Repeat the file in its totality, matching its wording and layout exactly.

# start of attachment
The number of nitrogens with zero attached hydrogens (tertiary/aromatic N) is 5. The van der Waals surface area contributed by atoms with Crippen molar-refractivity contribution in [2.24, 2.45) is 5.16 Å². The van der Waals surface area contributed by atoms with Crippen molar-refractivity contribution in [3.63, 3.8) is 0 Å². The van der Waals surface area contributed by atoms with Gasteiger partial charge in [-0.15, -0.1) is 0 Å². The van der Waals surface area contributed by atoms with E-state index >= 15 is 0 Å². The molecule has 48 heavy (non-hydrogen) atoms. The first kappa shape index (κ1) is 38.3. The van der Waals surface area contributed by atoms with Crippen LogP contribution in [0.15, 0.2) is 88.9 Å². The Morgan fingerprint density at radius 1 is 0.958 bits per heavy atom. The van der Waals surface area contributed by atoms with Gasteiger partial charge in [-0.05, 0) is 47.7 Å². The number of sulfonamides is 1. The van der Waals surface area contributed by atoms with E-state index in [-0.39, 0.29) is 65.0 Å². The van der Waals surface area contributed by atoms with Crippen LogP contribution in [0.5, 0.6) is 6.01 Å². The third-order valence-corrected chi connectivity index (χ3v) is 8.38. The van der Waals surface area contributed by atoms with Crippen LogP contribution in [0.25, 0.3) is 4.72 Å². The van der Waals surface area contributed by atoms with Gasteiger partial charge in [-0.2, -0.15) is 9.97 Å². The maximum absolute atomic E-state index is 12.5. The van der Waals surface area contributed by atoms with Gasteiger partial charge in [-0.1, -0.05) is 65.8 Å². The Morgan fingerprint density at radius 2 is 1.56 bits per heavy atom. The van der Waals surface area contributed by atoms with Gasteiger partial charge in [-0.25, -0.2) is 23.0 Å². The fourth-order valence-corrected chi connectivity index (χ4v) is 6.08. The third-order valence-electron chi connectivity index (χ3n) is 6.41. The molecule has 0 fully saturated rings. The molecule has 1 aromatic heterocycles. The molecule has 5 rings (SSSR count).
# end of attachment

The number of nitrogens with zero attached hydrogens (tertiary/aromatic N) is 5. The van der Waals surface area contributed by atoms with Crippen molar-refractivity contribution in [2.24, 2.45) is 5.16 Å². The van der Waals surface area contributed by atoms with Crippen molar-refractivity contribution in [3.63, 3.8) is 0 Å². The van der Waals surface area contributed by atoms with Gasteiger partial charge in [-0.15, -0.1) is 0 Å². The van der Waals surface area contributed by atoms with E-state index >= 15 is 0 Å². The molecule has 48 heavy (non-hydrogen) atoms. The first kappa shape index (κ1) is 38.3. The van der Waals surface area contributed by atoms with Crippen LogP contribution in [0.15, 0.2) is 88.9 Å². The Morgan fingerprint density at radius 1 is 0.958 bits per heavy atom. The van der Waals surface area contributed by atoms with Gasteiger partial charge in [-0.05, 0) is 47.7 Å². The number of sulfonamides is 1. The van der Waals surface area contributed by atoms with E-state index in [-0.39, 0.29) is 65.0 Å². The van der Waals surface area contributed by atoms with Crippen LogP contribution in [0.5, 0.6) is 6.01 Å². The third-order valence-corrected chi connectivity index (χ3v) is 8.38. The van der Waals surface area contributed by atoms with Crippen LogP contribution in [0.25, 0.3) is 4.72 Å². The van der Waals surface area contributed by atoms with Gasteiger partial charge in [-0.2, -0.15) is 9.97 Å². The maximum absolute atomic E-state index is 12.5. The van der Waals surface area contributed by atoms with Gasteiger partial charge in [-0.1, -0.05) is 65.8 Å². The Morgan fingerprint density at radius 2 is 1.56 bits per heavy atom. The van der Waals surface area contributed by atoms with Gasteiger partial charge in [-0.25, -0.2) is 23.0 Å². The fourth-order valence-corrected chi connectivity index (χ4v) is 6.08. The third-order valence-electron chi connectivity index (χ3n) is 6.41. The molecule has 0 fully saturated rings. The molecule has 1 aromatic heterocycles. The molecule has 5 rings (SSSR count).